Telemedicine: the fight isn’t over

March 04, 2019

A while back, the North Carolina Department of Health and Human Services (NCDHHS) released its Report on Telemedicine Study and Recommendations. It’s been a while since we talked about Telehealth, but as a quick reminder:

 

  • Telehealth has great potential to improve your health. It allows you to connect to a doctor remotely, improving access and convenience.
  • It also can save money: No overhead costs related to expensive facilities, medical equipment, staff, etc.… Just you and your doctor connected by audio and/or video. However…
  • Currently there is a bill, HB 721, that would mandate that doctors receive the same level of payment as with in-person visits (parity). That means you would be required to pay the same for a telehealth visit as an in-person visit.
  • In other words, you’d be paying the same for a visit that has access to all the great staff, equipment and facilities as you would for one that doesn’t. That difference doesn’t improve your health, it simply improves providers’ profits.
  • Worse, a whole lot of telehealth visits end with a recommendation of an in-person visit. That’s two visits you’d have to pay for! If price parity were enacted, we could be paying double what we would if telehealth didn’t exist.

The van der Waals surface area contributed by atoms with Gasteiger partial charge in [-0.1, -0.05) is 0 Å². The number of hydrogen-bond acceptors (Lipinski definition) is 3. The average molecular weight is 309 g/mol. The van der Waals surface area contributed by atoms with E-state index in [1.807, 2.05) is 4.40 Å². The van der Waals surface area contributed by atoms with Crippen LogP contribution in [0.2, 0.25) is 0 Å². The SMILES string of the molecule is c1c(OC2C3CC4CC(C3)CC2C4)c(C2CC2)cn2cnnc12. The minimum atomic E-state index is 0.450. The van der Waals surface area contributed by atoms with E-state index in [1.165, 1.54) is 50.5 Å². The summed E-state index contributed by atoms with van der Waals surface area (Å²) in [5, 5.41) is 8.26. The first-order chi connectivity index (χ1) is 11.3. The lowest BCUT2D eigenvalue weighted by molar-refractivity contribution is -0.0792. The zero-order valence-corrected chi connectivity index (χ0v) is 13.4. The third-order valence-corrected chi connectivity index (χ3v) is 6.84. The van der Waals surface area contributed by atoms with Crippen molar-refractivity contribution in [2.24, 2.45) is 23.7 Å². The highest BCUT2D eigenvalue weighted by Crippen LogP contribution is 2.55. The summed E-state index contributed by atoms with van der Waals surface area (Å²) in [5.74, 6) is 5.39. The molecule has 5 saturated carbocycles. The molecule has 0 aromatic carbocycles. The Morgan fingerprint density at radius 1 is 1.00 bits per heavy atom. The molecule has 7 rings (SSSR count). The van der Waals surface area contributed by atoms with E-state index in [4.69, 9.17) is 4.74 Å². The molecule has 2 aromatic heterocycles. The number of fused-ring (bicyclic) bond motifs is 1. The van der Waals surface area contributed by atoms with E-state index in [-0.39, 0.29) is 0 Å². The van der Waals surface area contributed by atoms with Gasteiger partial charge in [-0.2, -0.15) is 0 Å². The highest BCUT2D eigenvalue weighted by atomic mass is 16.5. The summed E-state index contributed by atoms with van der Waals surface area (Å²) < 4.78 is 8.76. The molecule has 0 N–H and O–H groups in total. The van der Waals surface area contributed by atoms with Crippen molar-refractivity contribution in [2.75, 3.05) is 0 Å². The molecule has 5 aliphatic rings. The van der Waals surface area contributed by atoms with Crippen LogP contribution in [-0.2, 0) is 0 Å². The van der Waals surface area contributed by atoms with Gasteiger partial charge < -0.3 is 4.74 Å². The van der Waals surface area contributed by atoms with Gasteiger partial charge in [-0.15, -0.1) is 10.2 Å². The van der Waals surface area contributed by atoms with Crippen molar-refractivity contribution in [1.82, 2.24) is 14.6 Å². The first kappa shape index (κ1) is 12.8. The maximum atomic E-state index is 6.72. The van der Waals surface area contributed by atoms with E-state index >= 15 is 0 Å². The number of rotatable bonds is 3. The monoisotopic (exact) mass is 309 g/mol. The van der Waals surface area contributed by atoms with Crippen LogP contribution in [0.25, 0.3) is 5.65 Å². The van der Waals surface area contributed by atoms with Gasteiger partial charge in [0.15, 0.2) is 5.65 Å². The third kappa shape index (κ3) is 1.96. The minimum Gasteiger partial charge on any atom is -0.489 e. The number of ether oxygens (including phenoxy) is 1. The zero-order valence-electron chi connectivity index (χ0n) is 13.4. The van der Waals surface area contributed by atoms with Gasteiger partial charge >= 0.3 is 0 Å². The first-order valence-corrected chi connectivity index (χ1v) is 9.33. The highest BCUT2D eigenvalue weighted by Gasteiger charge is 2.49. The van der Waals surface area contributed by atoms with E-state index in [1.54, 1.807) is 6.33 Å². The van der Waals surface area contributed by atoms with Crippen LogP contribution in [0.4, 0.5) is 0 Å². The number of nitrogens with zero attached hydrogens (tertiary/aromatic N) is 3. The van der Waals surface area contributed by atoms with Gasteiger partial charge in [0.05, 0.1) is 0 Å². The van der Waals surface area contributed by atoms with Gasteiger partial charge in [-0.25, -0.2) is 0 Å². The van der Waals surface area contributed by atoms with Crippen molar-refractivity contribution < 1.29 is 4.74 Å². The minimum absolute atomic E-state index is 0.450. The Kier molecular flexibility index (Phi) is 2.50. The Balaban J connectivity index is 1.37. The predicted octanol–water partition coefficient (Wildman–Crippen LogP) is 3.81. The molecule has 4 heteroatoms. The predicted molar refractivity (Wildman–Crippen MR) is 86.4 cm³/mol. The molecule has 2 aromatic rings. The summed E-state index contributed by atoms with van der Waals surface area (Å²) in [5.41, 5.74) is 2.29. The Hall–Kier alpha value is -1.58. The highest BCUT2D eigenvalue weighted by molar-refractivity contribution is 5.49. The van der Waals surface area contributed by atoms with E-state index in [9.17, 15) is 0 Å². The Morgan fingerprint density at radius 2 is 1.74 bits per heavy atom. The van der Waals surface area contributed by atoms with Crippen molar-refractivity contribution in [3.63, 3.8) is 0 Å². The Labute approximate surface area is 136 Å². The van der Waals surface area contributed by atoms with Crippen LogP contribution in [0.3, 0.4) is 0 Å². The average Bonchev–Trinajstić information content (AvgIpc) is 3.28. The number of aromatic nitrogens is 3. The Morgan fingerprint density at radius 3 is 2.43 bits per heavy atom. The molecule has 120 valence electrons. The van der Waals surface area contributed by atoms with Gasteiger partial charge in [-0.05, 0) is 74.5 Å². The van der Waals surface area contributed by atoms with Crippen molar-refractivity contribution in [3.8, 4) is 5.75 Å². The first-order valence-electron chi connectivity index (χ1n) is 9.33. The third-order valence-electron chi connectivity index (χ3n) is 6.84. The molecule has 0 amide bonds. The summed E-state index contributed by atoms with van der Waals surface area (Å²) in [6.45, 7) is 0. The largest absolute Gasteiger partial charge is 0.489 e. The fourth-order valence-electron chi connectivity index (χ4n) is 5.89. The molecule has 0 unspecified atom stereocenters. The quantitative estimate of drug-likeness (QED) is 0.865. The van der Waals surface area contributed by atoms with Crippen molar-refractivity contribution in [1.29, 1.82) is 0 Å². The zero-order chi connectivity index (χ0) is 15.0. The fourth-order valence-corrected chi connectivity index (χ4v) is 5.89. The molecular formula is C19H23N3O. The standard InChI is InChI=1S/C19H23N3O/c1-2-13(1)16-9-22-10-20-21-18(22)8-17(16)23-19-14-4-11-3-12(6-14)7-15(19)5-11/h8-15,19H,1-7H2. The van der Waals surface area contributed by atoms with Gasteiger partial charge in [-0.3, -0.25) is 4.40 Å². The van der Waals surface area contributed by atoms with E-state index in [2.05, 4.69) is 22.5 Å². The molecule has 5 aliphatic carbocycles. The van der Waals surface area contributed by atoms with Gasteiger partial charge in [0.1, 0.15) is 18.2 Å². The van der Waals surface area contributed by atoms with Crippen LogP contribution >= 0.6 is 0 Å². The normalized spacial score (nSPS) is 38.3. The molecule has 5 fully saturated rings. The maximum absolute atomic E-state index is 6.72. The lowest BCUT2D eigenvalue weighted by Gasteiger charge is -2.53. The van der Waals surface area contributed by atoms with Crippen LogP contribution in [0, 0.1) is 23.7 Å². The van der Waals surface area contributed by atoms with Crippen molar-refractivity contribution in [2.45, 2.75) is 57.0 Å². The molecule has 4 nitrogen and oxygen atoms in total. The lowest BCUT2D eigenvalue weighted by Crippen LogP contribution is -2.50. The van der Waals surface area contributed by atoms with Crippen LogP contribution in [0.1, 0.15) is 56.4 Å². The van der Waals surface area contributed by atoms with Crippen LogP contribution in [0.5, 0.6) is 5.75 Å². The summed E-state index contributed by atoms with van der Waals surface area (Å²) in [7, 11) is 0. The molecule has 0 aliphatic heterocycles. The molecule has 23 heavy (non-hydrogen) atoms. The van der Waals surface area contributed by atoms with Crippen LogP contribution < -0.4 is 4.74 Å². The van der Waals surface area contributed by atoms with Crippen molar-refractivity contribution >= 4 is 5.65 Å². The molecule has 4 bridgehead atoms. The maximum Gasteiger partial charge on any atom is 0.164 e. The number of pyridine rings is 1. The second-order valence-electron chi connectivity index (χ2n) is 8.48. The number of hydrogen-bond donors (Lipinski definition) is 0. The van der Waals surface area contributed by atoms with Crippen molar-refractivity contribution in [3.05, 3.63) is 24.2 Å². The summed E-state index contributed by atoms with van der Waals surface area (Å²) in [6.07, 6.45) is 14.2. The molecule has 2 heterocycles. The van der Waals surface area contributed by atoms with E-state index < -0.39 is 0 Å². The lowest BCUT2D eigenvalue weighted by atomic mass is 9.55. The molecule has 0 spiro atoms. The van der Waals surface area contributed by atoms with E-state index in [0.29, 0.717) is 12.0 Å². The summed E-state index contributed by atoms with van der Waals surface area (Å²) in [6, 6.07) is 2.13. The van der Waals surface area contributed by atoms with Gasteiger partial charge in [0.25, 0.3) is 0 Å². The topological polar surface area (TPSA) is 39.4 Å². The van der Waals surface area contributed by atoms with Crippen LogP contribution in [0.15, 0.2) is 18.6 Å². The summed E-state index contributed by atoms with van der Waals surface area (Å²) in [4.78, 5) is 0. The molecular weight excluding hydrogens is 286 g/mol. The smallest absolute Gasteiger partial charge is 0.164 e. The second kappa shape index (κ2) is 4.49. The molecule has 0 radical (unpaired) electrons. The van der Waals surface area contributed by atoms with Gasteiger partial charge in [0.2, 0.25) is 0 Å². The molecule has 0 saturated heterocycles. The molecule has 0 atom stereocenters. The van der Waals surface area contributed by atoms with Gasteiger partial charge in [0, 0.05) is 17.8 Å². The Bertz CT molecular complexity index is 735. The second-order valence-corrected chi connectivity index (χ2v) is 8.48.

On the one hand, the report from NCDHHS could go further in accentuating how to keep costs reasonable.  But on the other hand, it doesn’t go so far as to defend parity, so that’s good for our fiscal health

If HB 721 passes, however it would be a government mandate for parity.  A fantastic, innovative, cost-saving tool could turn into yet another poorly designed cudgel to beat more money out of patients. 

A sign that the NCDHHS cares about skyrocketing costs is their recommendation to develop a policy that allows the freedom to innovate telehealth further, and encourage competition by not imposing unnecessary mandates.

As the regulating agency of the insurance industry in our state, DOI believes the following issues should be considered as it may relate to the commercial market:

• Telemedicine regulation in the delivery of Medicaid benefits should not be directly imposed on the commercial insurance community

• A state telehealth/telemedicine policy needs to be fluid enough to evolve with innovation.

• A telehealth/telemedicine policy needs to encourage market competition and allow carriers the flexibility to realize efficiencies.

HB 721 falls short on these measures. 

Make sure you join the Coalition mailing list to ensure you receive up-to-date information about this and other issues that impact your rising health costs.


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